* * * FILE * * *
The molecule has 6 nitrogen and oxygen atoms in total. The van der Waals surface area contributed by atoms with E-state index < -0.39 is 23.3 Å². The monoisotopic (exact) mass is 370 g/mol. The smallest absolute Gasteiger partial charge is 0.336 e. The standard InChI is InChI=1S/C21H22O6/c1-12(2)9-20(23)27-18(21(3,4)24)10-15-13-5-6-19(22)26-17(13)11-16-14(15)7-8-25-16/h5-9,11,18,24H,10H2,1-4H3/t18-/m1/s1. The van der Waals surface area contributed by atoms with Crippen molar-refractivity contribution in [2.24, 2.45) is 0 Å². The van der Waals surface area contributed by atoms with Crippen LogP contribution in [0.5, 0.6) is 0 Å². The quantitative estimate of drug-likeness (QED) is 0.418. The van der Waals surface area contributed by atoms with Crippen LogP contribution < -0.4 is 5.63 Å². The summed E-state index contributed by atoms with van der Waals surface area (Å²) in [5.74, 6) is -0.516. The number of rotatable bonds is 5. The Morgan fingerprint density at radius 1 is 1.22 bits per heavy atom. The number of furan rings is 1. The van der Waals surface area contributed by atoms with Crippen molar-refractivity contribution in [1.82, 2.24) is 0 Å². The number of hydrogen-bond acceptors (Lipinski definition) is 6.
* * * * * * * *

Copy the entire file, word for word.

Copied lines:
The molecule has 6 nitrogen and oxygen atoms in total. The van der Waals surface area contributed by atoms with E-state index < -0.39 is 23.3 Å². The monoisotopic (exact) mass is 370 g/mol. The smallest absolute Gasteiger partial charge is 0.336 e. The standard InChI is InChI=1S/C21H22O6/c1-12(2)9-20(23)27-18(21(3,4)24)10-15-13-5-6-19(22)26-17(13)11-16-14(15)7-8-25-16/h5-9,11,18,24H,10H2,1-4H3/t18-/m1/s1. The van der Waals surface area contributed by atoms with Crippen molar-refractivity contribution in [2.24, 2.45) is 0 Å². The van der Waals surface area contributed by atoms with Crippen LogP contribution in [0.5, 0.6) is 0 Å². The quantitative estimate of drug-likeness (QED) is 0.418. The van der Waals surface area contributed by atoms with Crippen LogP contribution < -0.4 is 5.63 Å². The summed E-state index contributed by atoms with van der Waals surface area (Å²) in [5.74, 6) is -0.516. The number of rotatable bonds is 5. The Morgan fingerprint density at radius 1 is 1.22 bits per heavy atom. The number of furan rings is 1. The van der Waals surface area contributed by atoms with Crippen molar-refractivity contribution in [1.82, 2.24) is 0 Å². The number of hydrogen-bond acceptors (Lipinski definition) is 6.